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In Apostol's Introduction to Analytic Number Theory, the following equation is derived for real $s>1$: $$\Gamma(s)\zeta(s)=\int_0^{\infty}\frac{x^{s-1}}{e^x-1}\,\mathrm{d}x$$ Then, the fact that both sides are analytic on the half-plane with $\Re(s)>1$ is used to extend this result to all complex $s$ with $\Re(s)>1$. All it says in the textbook is "by analytic continuation" but it doesn't actually eplain what allows this result to be extended. I know what analytic continuation is, and I know about the principle of analytic continuation, but the real line is not open in the complex plane, so surely this doesn't work; just because two analytic functions are equal for real $s>1$ doesn't mean that they are equal on the half-plane with $\Re(s)>1$ even if they are both defined there. Can somebody please explain what allows this result to be extended?

EDIT: I thought that the identity theorem (what I called the principle of analytic continuation) only works when the two functions are equal on an open subset of the complex plane, but, as a couple of people have helpfully pointed out, it applies when the two are equal on any set containing at least one non-isolated point. Clearly, no point of $(1,\infty)$ is isolated, so it can be applied here.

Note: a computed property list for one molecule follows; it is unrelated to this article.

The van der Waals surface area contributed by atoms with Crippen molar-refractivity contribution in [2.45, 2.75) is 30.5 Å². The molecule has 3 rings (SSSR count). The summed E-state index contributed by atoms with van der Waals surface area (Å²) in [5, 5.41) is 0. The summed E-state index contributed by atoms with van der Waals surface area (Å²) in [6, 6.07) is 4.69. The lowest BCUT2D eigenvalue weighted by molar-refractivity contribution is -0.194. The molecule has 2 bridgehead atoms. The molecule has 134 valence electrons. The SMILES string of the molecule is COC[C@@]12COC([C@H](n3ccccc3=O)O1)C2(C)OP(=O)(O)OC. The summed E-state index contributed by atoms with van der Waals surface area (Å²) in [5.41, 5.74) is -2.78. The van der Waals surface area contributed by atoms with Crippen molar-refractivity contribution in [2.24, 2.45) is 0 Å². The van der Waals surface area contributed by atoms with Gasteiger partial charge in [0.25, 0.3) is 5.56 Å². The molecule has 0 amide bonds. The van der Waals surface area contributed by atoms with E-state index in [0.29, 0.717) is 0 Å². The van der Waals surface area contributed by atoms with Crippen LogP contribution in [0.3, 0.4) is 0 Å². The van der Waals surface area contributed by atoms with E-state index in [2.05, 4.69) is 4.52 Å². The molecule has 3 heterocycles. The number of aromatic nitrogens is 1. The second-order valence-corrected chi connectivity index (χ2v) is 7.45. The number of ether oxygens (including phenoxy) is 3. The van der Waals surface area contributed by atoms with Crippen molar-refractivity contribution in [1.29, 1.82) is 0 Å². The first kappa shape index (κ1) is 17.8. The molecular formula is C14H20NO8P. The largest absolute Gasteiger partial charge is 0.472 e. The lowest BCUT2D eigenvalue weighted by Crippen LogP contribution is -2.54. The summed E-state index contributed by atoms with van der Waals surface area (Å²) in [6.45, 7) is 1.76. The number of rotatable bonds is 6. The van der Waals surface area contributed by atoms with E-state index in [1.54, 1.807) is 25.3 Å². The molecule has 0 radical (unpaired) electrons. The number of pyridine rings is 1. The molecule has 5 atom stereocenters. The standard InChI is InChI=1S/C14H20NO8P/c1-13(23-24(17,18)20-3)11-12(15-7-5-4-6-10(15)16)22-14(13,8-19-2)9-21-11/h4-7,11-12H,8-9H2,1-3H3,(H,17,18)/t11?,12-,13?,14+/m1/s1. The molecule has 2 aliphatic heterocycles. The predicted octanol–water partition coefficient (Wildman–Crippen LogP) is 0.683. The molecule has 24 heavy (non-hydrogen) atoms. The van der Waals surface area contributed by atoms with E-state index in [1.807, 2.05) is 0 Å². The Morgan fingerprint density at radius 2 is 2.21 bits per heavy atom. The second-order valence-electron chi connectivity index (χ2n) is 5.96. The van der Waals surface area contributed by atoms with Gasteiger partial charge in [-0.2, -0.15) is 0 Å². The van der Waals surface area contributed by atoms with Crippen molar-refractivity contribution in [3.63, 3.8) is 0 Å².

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Since the equality$$\Gamma(s)\zeta(s)=\int_0^\infty\frac{x^{s-1}}{e^x-1}\,\mathrm ds$$holds when $s\in(1,\infty)$, and since $s\mapsto\Gamma(s)\zeta(s)$ and $s\mapsto\int_0^\infty\frac{x^{s-1}}{e^x-1}\,\mathrm ds$ are analytic functions defined on $\{z\in\mathbb C\mid\operatorname{Re}z>1\}$, then we have$$\operatorname{Re}z>1\implies\Gamma(s)\zeta(s)=\int_0^\infty\frac{x^{s-1}}{e^x-1}\,\mathrm ds$$by the identity theorem.

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    $\begingroup$ Wrong! It applies when the two are equal on a set with at least one non-isolated point. And no point of $(1,\infty)$ is isolated. $\endgroup$ – José Carlos Santos Oct 19 '19 at 20:46
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    $\begingroup$ @windingnumberone, $\Omega=\{z\in\mathbb{C}:\operatorname{Re}(z)>1\}$ is an open subset of $\mathbb{C}$ and $(1,\infty)$ is a subset of $\Omega$ having an accumulation point in $\Omega$, so the identity theorem works... $\endgroup$ – Sangchul Lee Oct 19 '19 at 20:46

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